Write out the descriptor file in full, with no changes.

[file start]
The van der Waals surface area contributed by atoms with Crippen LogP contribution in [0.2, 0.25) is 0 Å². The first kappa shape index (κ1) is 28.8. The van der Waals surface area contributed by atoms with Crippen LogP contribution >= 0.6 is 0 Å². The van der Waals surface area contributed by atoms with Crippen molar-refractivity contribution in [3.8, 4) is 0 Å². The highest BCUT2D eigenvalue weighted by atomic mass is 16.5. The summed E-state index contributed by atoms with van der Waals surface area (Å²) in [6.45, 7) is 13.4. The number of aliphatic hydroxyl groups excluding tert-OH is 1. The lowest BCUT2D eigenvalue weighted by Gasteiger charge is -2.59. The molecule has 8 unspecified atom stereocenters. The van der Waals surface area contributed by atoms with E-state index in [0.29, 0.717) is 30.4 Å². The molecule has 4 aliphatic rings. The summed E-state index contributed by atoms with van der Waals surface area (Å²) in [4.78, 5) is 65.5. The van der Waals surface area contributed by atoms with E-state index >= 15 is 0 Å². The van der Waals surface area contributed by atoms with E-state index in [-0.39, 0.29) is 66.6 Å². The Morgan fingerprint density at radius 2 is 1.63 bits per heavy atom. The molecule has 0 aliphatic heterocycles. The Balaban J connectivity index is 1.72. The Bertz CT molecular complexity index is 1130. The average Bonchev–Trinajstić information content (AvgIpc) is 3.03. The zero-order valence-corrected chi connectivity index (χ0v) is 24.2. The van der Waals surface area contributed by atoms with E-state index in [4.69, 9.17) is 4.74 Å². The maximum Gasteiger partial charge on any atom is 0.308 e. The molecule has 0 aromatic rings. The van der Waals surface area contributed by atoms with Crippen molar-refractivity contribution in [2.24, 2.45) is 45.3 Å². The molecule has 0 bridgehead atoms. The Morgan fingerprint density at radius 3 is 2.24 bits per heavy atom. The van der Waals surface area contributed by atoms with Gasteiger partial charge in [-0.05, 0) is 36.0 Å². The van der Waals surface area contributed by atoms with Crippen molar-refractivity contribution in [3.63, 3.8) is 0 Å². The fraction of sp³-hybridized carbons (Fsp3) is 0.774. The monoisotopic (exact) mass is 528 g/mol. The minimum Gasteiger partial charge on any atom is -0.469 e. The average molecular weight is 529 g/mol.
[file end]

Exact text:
The van der Waals surface area contributed by atoms with Crippen LogP contribution in [0.2, 0.25) is 0 Å². The first kappa shape index (κ1) is 28.8. The van der Waals surface area contributed by atoms with Crippen LogP contribution >= 0.6 is 0 Å². The van der Waals surface area contributed by atoms with Crippen molar-refractivity contribution in [3.8, 4) is 0 Å². The highest BCUT2D eigenvalue weighted by atomic mass is 16.5. The summed E-state index contributed by atoms with van der Waals surface area (Å²) in [6.45, 7) is 13.4. The number of aliphatic hydroxyl groups excluding tert-OH is 1. The lowest BCUT2D eigenvalue weighted by Gasteiger charge is -2.59. The molecule has 8 unspecified atom stereocenters. The van der Waals surface area contributed by atoms with E-state index in [0.29, 0.717) is 30.4 Å². The molecule has 4 aliphatic rings. The summed E-state index contributed by atoms with van der Waals surface area (Å²) in [4.78, 5) is 65.5. The van der Waals surface area contributed by atoms with E-state index >= 15 is 0 Å². The van der Waals surface area contributed by atoms with E-state index in [-0.39, 0.29) is 66.6 Å². The Morgan fingerprint density at radius 2 is 1.63 bits per heavy atom. The molecule has 0 aliphatic heterocycles. The Balaban J connectivity index is 1.72. The Bertz CT molecular complexity index is 1130. The average Bonchev–Trinajstić information content (AvgIpc) is 3.03. The zero-order valence-corrected chi connectivity index (χ0v) is 24.2. The van der Waals surface area contributed by atoms with E-state index in [4.69, 9.17) is 4.74 Å². The maximum Gasteiger partial charge on any atom is 0.308 e. The molecule has 0 aromatic rings. The van der Waals surface area contributed by atoms with Crippen molar-refractivity contribution in [2.24, 2.45) is 45.3 Å². The molecule has 0 bridgehead atoms. The Morgan fingerprint density at radius 3 is 2.24 bits per heavy atom. The van der Waals surface area contributed by atoms with Gasteiger partial charge in [-0.05, 0) is 36.0 Å². The van der Waals surface area contributed by atoms with Crippen molar-refractivity contribution in [3.63, 3.8) is 0 Å². The fraction of sp³-hybridized carbons (Fsp3) is 0.774. The monoisotopic (exact) mass is 528 g/mol. The minimum Gasteiger partial charge on any atom is -0.469 e. The average molecular weight is 529 g/mol.